Engine House No. 6

Engine House No. 6 (HM10DB)

Location: Duncansville, PA 16635 Aransas County
Country: United States of America

N 40° 27.366', W 78° 33.008'

  • 0 likes
  • 0 check ins
  • 0 favorites
  • 255 views
Inscription
In front of you is the site of Engine House No. 6, one of ten such power plants on the Allegheny Portage Railroad. The building was demolished in 1900, but portions of the stone foundation remain intact. The National Park Service is preserving the site as an historical exhibit.

Railroad locomotives of the day could not pull cars up the steep inclines. Consequently, the engineers decided to use stationary steam engines situated at the tops of inclines, with endless ropes to transmit the power. The engine house here had two steam engines, one of which served as a backup. Coal-fired boilers provided the steam.

Operating the engine house required a crew of at least four men. They kept the boilers fired continuously, tended the engines, lubricated the gears and bearings, and hitched and unhitched cars.

[Boiler drawing caption reads]
Firemen stoked the engine house boilers frequently to keep steam up for approaching trains. The boilers consumed 60 bushels of coal per day.

[Engine House No. 6 operational drawing caption reads]
1. Lemon House
Passengers stopped for refreshment at this old tavern on the summit level.

2. Engine House No. 6
The original wood structure protected the machinery and operators from the often-harsh weather here at the summit.

3. Engine and Sheaves
A 2-cylinder, 35-horsepower steam engine drove two vertical sheaves (pulleys) that engaged the ascending and descending tow ropes.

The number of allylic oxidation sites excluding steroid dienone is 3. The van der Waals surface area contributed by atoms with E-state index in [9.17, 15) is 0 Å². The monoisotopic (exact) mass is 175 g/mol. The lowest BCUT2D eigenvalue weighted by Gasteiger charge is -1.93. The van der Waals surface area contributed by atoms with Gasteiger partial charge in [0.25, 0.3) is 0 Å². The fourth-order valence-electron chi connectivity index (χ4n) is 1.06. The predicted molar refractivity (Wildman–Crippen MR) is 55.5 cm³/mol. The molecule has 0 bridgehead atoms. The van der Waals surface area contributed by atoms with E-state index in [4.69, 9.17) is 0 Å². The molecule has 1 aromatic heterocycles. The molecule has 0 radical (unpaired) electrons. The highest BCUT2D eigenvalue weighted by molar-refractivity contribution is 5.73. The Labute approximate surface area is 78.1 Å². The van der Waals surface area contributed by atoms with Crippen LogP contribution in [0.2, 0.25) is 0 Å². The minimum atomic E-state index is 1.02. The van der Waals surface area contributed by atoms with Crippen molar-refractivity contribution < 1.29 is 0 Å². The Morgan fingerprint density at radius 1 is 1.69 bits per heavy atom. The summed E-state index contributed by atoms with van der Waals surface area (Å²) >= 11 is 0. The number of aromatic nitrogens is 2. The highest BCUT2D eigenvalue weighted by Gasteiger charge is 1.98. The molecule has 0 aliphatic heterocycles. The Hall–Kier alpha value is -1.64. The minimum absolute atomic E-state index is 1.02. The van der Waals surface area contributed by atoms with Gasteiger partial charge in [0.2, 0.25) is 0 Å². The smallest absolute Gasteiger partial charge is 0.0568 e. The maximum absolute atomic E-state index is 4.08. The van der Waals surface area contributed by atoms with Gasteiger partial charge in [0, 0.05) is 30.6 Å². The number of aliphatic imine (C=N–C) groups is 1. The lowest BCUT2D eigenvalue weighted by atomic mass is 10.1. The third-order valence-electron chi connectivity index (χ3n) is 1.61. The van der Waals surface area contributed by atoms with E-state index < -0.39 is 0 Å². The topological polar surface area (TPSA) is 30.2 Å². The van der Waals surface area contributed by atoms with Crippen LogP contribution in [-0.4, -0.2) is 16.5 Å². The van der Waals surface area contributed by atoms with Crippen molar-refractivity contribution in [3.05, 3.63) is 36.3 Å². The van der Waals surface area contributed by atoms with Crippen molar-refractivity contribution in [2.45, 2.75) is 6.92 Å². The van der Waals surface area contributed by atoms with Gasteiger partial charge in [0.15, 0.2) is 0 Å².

4. Hitching Area
After being pulled up the incline, railroad cars were hitched to horses or locomotives here. Track in this area was laid level to prevent cars from rolling away.

5. Horizontal Sheave and Weight Well
The main tow rope crossed from one track to the other by way of this grooved wheel 9-1/2 feet in diameter. A hanging weight connected by a chain to the hub of the sheave applied tension to the rope.

6. Water Brake
This hydraulic cylinder helped to control the descent of trains when there were no ascending trains to counterbalance the system.

7. Sectional Canal Boat
Canal boats could be carried on flat cars in two or three sections, then re-assembled for launching in the canal.

8. Smokestacks
These brick stacks vented smoke from the coal fires that heated the boilers. Boilers were located on the main floor. The smaller metal stacks discharged steam.

9. Idler Pulley
These freewheeling pulleys kept the main tow rope in line and prevented abrasion.

10. Safety Car
Also called a "buck," this ingenious device guarded against runaway trains. If the tow rope broke, the end car would ride up onto the safety car whose sled-like runners acted as a friction brake.
Details
HM NumberHM10DB
Tags
Placed ByNational Park Service
Marker ConditionNo reports yet
Date Added Sunday, October 26th, 2014 at 9:51am PDT -07:00
Pictures
Sorry, but we don't have a picture of this historical marker yet. If you have a picture, please share it with us. It's simple to do. 1) Become a member. 2) Adopt this historical marker listing. 3) Upload the picture.
Locationbig map
UTM (WGS84 Datum)17T E 707732 N 4481264
Decimal Degrees40.45610000, -78.55013333
Degrees and Decimal MinutesN 40° 27.366', W 78° 33.008'
Degrees, Minutes and Seconds40° 27' 21.96" N, 78° 33' 0.48" W
Driving DirectionsGoogle Maps
Area Code(s)814
Closest Postal AddressAt or near 2633 Allegheny Portage Railroad & Incline Trail, Duncansville PA 16635, US
Alternative Maps Google Maps, MapQuest, Bing Maps, Yahoo Maps, MSR Maps, OpenCycleMap, MyTopo Maps, OpenStreetMap

Is this marker missing? Are the coordinates wrong? Do you have additional information that you would like to share with us? If so, check in.

Nearby Markersshow on map
Check Ins  check in   |    all

Have you seen this marker? If so, check in and tell us about it.

Comments 0 comments

Maintenance Issues
  1. Is this marker part of a series?
  2. What historical period does the marker represent?
  3. What historical place does the marker represent?
  4. What type of marker is it?
  5. What class is the marker?
  6. What style is the marker?
  7. Does the marker have a number?
  8. What year was the marker erected?
  9. This marker needs at least one picture.
  10. Can this marker be seen from the road?
  11. Is the marker in the median?